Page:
On Tuesday, 6 January 2015 at 22:32:22 UTC, uri wrote:
On Tuesday, 6 January 2015 at 13:34:59 UTC, Joakim wrote:

Before you make such claims, you should probably think about them a little bit first. Please tell me one company that does not buy outside commercial software which they then use to build their own products. Some companies will want to cherry pick features, others will just buy an accumulated patchset against the point release from many devs. The suggestion that all companies will have to spend a great deal of time picking what patches they want is just silly.

To me it doesn't make sense for a company to cherry pick compiler patches. The model you propose may work for applications where there is a clean distinction between user needs and wants but in a compiler you generally need all the features to work effectively and produce reasonable code. The optimizer may be a different story so perhaps that aspect of compilation could be split.

Besides splitting the compiler will result in a maintenance headache. Missing features in the compiler will not result in subset-D and complete-D but half-baked-nearly-working-D and working-D, if you're lucky.

It really doesn't matter what makes sense to you: a few companies will prefer the lower cost of a custom build and go that route. The compiler is already missing features, shared still has not been implemented to Andrei's spec in his book five years ago and all the bugs mean several features do not work as intended. D is already half-baked: you always have to pick and choose what features you use with a new tech like this, whether employing the current OSS project or with paid patches.

This means A and B can't make any money off their patches, so they have to get some other job. That means they only have time to work on M and X on the occasional weekend and each of those patches takes six months to finish. You are obviously okay with that glacial pace as long as you get their work for free, but others are willing to pay to get the pace of D development sped up.

This is only true if all patches are equally priced. Otherwise it breaks down and has been proven mathematically.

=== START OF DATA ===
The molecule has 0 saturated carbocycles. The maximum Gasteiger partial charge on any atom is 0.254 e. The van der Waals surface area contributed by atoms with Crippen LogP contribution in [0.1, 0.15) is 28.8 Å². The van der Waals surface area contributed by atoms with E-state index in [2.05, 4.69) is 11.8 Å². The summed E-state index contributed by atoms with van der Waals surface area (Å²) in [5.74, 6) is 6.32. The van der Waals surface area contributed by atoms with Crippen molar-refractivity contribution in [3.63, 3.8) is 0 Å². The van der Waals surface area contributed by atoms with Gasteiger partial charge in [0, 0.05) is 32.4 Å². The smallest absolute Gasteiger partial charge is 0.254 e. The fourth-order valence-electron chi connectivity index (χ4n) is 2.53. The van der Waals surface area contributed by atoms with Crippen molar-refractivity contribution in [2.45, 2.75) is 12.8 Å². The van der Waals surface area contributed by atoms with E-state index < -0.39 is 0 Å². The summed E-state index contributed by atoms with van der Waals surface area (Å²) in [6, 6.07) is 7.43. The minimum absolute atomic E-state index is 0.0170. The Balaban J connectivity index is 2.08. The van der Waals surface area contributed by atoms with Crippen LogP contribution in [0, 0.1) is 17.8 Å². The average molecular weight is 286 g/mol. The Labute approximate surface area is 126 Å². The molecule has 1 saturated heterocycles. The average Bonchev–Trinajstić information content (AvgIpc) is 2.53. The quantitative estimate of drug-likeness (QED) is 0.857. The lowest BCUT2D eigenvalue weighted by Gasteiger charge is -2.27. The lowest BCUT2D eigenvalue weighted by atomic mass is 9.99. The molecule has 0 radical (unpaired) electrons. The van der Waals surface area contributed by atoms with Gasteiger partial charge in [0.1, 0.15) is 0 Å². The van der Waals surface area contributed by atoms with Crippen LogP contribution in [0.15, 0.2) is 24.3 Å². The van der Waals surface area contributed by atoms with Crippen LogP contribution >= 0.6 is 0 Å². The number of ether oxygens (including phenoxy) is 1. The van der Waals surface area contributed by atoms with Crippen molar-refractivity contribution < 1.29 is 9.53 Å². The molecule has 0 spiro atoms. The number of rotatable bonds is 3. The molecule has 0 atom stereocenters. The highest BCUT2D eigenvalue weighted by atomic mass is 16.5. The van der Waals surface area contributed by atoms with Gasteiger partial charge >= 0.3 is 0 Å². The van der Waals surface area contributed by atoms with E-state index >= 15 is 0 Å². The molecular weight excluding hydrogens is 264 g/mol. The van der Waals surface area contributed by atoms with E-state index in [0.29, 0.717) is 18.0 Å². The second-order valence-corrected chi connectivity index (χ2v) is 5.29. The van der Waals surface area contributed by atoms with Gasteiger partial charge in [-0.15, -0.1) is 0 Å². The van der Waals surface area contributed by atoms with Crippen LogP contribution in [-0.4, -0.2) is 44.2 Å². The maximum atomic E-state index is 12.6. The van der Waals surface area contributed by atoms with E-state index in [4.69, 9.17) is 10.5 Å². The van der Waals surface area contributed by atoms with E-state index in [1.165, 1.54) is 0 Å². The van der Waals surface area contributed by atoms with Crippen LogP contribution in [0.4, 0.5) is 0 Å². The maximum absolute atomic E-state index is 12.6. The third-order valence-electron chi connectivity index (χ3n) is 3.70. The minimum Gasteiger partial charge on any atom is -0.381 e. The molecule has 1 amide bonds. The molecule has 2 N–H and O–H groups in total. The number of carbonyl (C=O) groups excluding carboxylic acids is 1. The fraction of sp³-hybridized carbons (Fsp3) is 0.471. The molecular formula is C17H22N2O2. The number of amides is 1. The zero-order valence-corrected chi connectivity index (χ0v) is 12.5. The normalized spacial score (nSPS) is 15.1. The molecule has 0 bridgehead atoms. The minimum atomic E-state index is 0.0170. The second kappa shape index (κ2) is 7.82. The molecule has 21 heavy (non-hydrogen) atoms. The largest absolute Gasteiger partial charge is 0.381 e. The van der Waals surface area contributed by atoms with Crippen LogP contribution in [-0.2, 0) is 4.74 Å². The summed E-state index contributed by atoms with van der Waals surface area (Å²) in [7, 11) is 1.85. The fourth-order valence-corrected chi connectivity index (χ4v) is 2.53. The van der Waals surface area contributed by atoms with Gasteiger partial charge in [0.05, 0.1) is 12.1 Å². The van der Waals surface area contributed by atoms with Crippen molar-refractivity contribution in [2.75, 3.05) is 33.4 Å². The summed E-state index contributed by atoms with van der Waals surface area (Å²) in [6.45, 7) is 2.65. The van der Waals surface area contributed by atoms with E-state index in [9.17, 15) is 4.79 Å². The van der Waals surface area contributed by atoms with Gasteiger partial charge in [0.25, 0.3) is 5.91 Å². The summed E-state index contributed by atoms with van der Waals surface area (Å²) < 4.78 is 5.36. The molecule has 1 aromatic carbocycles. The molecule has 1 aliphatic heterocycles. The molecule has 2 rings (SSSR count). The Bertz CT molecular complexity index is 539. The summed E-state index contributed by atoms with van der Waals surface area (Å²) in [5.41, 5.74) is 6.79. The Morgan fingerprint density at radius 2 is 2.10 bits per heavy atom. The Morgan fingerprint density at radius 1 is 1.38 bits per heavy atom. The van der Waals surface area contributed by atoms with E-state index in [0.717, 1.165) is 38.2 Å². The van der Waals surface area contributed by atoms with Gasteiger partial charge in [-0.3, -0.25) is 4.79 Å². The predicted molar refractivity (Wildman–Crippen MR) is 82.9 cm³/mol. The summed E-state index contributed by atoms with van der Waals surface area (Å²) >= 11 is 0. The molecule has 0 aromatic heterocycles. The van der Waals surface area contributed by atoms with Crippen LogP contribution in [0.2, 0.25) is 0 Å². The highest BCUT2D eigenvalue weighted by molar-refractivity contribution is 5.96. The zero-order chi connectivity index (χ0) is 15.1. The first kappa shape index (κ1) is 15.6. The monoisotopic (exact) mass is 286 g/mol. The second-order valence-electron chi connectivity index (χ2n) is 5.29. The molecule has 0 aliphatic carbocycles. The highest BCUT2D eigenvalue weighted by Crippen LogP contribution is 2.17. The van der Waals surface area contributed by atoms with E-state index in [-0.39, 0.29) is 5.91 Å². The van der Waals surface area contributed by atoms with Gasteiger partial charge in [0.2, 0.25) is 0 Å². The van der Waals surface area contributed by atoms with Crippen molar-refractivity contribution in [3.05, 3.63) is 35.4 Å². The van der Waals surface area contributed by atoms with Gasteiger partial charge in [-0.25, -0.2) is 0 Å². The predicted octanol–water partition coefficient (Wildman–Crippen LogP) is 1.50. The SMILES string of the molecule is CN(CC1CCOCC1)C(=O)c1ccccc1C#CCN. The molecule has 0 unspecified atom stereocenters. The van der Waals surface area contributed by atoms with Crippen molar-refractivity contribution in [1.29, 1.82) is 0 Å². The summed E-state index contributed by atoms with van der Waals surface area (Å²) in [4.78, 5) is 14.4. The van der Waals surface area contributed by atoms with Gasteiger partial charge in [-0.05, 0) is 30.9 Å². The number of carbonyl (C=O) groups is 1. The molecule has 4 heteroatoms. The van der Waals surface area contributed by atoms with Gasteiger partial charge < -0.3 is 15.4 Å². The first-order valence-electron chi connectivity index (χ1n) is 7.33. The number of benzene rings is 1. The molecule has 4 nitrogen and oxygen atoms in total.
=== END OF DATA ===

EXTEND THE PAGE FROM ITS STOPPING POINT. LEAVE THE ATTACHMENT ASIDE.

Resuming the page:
You are referencing my paragraph detailing the current OSS route that _you_ preferred, where there are _no_ prices. If you're referring to the last sentence about paying for D development, I have no idea why you think all patches should be equally priced. If you think anything about business "has been proven mathematically," I can only laugh. :)

Glad you brought this up, there are several possibilities. Many users would probably just buy all the closed patches against a point release, so there is no question of splitting features. But a handful of paying customers may be more adventurous, or cheap, ;) and choose to only buy a custom build with their needed features X,Y,Z. This probably wouldn't happen right away, as it will take more time to setup a build process to support it, but supporting custom builds like that is definitely worthwhile.

OK, but the D devs still need to split the release between paid patches and non-paid patches. This is non-trivial in a compiler and adds additional work for the volunteers. Companies won't pay for the split because it isn't value adding for them so it will fall on the volunteers.

The OSS project and its devs would not have access to the paid patches, as they are _closed-source_, so the only ones doing such maintenance would be the paid devs who wrote them. Once the patches are open-sourced and submitted back upstream, they would need to be maintained by the OSS project, but that is no different from any other OSS patches.